A child's 11th century primer.

Many unique Arab manuscripts were found, such as a pharmacological text of an 11th century doctor.  A 10th century letter provided the earliest evidence of a Jewish community that existed in the Ukraine.  There are also Yiddish letters and poems from the 13th to 15th centuries.

Ovadiah Ha-Ger, a priest who converted to Judaism,
wrote the first written musical settings to Jewish
liturgical poetry in the 12th century.

The collection is today dispersed among several universities.  The Taylor-Schechter collection at Cambridge has almost 193,000 fragments.  There are 31,000 pieces at the Jewish Theological Seminary of America.  The John Rylands University Library in Manchester has a collection of over 11,000 fragments that are being digitized for an online archive.

A 12th century letter from a teacher
complaining about a naughty child.

The continuing study of the documents offers rare opportunities to see life in those times in that area of the world.  A window into the past, what new discoveries will be made from these promises to take the guesswork out of history?

The Taylor-Schechter Genizah Research Unit has an excellent site.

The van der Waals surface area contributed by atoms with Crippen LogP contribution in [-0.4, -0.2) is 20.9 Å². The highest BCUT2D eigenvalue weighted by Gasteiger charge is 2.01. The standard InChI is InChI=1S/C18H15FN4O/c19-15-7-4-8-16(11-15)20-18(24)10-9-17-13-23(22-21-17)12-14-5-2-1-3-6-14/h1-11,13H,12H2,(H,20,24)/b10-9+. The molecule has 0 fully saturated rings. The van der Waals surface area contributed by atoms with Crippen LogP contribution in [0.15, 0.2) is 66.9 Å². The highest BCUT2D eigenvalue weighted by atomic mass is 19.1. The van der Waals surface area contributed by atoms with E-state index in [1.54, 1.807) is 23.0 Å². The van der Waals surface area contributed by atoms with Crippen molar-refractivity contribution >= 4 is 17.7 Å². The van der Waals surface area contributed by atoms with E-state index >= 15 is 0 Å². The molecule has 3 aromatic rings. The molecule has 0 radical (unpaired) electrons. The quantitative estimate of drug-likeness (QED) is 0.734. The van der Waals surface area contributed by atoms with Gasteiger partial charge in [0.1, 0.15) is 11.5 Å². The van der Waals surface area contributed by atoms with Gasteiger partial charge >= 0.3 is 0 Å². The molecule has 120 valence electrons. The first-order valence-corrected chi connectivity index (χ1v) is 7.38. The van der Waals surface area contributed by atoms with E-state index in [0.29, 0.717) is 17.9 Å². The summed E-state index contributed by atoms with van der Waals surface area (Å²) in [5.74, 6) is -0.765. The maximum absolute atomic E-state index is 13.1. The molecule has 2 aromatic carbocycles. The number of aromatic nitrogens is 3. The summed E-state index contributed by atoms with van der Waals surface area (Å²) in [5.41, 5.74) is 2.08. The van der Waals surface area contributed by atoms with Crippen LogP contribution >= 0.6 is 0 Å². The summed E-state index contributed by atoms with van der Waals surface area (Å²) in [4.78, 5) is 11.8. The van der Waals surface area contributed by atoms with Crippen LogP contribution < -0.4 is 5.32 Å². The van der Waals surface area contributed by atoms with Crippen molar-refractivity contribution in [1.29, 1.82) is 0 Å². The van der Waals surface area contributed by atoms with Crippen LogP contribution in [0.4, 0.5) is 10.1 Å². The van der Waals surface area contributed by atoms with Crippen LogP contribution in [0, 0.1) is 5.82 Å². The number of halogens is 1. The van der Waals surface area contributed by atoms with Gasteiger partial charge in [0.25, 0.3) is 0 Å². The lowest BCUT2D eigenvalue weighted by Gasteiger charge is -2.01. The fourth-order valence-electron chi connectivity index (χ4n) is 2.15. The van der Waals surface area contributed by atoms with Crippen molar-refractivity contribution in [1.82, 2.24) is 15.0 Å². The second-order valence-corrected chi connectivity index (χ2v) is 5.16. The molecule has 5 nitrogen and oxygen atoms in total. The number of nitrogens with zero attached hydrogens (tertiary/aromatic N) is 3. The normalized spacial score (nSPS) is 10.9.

The Schoenberg Center for Electronic Text & Image has many of these fragments available online.

Thursday, May 26, 2011

Margate's Shell Grotto is No Folly(?)

Inside shots of the Shell Grotto, courtesy of Colin Bowling.

Mr. James Newlove was digging on his property to make a duck pond in Margate, England in 1835.  When a hole appeared, he lowered his young son into it.  His son described tunnels lined with shells.  Turns out there was 70 feet of winding underground passages - all decorated with shell mosaics - that led to an oblong chamber, known as the altar chamber, which is 15 x 20 feet.

The modern entry.

The initial passage which has no shells.
All three photos above courtesy of Mick Crowhurst.

Architecturally speaking, a folly is a building that is constructed for decorative purposes but so extravagant it exceeds its role as an ornament.  Follies were once important features in English gardens in the 18th century, as well as France, Ireland, and even the U.S., to name a few countries.  At first they took the form of Egyptian pyramids, Roman temples, or ruins of Gothic abbeys.  But later they took on more exotic features.  Whether the Shell Grotto is a folly is debatable.

The Temple of Modern Philosophy in Oise, France, is part of a park begun
by Marquis René Louis de Girardin in 1765.  It was purposefully left unfinished,
since knowledge will never be complete and philosophy will continue to progress.
Photo courtesy of Parisette/Wikipedia.

Follies by definition have no purpose other than ornamental.  The Shell Grotto may have functioned as a sun temple.  The sun enters the Dome, which is halfway down the tunnels, just before Spring Equinox, and stops just after the Autumn Equinox.  At midday on the Summer Solstice the sun aligns precisely at midday. This would indicate when the fertile season was in the area.